Neural limits of visual resolution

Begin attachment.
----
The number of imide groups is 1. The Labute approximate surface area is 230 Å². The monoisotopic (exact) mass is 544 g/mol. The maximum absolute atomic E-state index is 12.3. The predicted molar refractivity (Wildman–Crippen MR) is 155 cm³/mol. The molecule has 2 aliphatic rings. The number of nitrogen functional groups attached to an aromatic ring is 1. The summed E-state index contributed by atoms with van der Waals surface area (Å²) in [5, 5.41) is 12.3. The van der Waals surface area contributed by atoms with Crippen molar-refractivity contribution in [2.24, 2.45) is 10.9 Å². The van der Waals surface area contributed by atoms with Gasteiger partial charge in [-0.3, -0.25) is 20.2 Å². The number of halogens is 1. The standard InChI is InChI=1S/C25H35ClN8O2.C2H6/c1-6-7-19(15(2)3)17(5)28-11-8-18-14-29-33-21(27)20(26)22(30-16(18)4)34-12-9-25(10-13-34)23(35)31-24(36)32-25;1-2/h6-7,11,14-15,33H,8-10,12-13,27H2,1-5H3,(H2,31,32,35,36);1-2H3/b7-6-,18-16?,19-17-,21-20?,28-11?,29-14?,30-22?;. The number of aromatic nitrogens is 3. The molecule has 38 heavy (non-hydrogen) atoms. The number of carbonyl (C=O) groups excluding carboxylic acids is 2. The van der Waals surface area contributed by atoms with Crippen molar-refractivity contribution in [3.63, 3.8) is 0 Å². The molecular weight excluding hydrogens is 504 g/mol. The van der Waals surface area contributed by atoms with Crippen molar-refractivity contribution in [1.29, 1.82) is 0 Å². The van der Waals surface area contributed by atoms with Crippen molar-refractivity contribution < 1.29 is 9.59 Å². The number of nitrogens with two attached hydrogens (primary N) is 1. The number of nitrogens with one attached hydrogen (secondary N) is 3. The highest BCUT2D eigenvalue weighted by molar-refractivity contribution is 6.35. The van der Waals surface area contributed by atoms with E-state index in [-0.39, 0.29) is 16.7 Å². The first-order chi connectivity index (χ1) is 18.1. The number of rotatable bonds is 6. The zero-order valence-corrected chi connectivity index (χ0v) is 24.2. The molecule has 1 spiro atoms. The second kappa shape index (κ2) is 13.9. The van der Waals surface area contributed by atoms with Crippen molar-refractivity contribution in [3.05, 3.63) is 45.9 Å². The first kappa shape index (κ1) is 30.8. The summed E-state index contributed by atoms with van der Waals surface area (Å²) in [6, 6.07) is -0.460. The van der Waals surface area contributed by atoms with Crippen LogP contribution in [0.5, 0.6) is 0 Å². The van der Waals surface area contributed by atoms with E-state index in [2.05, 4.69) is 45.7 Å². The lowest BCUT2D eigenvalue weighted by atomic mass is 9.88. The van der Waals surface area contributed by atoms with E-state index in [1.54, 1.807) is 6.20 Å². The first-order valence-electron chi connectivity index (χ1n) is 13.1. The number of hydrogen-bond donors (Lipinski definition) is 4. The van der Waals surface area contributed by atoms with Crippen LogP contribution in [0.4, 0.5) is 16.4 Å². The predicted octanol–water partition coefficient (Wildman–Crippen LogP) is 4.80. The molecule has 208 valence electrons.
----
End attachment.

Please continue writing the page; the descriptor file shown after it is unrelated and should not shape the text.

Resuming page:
Abstract: Aims: The aim of this thesis was to formulate a model of retinal neural circuitry in humans based on morphological estimates of retinal cone and ganglion cell populations, to compare results based on this model to psychophysical measurements of visual resolution and identify the retinal neural factors that limit visual resolution.Materials & Methods: Total displacement of central ganglion cells from foveal cones was obtained by estimating the length of fibers of Henle in four human retinas along the nasal or vertical hemi-meridians. Quantitative estimates of ganglion cell and cone densities were made using a modified disector method in vertically sectioned human retinas and ganglion cell densities were adjusted for central displacement. High-pass Resolution Perimetry (HRP) thresholds were used as a psychophysical estimate of visual resolution throughout this work. Functional magnetic resonance imaging (fMRI) estimates of the human linear cortical magnification factor were obtained from the literature. Resolution and detection thresholds of computer generated high-pass filtered optotypes were recorded under equal lighting and luminance conditions.Results: We obtained quantitative estimates describing total displacement of ganglion cells from cones within the central 3 mm (11 deg) of the human retina and established a model of the retinal vertical pathway from cones to ganglion cells based on quantitative estimates of cone and ganglion cell densities as well as calculated effective ganglion cell densities. Center-to-center separation of the effective sampling area of one midget ganglion cell independently of its type (ON or OFF), i.e. the estimated receptive field, proved to be a good predictor of visual resolution within the central 20 deg of the human retina. Strong linear relationships through the origin were established between ganglion cell separations and HRP thresholds. The overrepresentation of the fovea and immediately surrounding retina in the human striate cortex was confirmed to be the result of an increase in devoted cortical distance per central ganglion cell. A dependence on contrast was found with and without correction for peripheral refractive errors for both resolution and detection thresholds of three high-pass filtered optotypes, irrespective of the task being resolution or detection. A linear proportionality through the origin was shown between resolution and detection thresholds and ganglion cell separation.Conclusions: Presented results of lateral displacement support and extend previous analyses of the relation within the human fovea between quantitative cell distributions and psychophysical measurements. The separation of estimated receptive fields can be interpreted as a limiting factor of visual resolution in the human retina. Intra-individual comparisons of HRP thresholds and ganglion cell separations support the hypothesis of a direct proportionality through the origin between retinal ganglion cell separation and HRP thresholds. There is a non-linear scaling between central retinal subunits and dedicated striate cortical distance in man, with an overrepresentation of the fovea and immediately surrounding retina in the striate cortex. None of the investigated high-pass filtered optotypes were found to be contrast limited irrespective of the task being resolution or detection. This result is quite the contrary of that reported for gratings and indicates that classical sampling theory may need modification before it can be applied to high-pass filtered optotypes.
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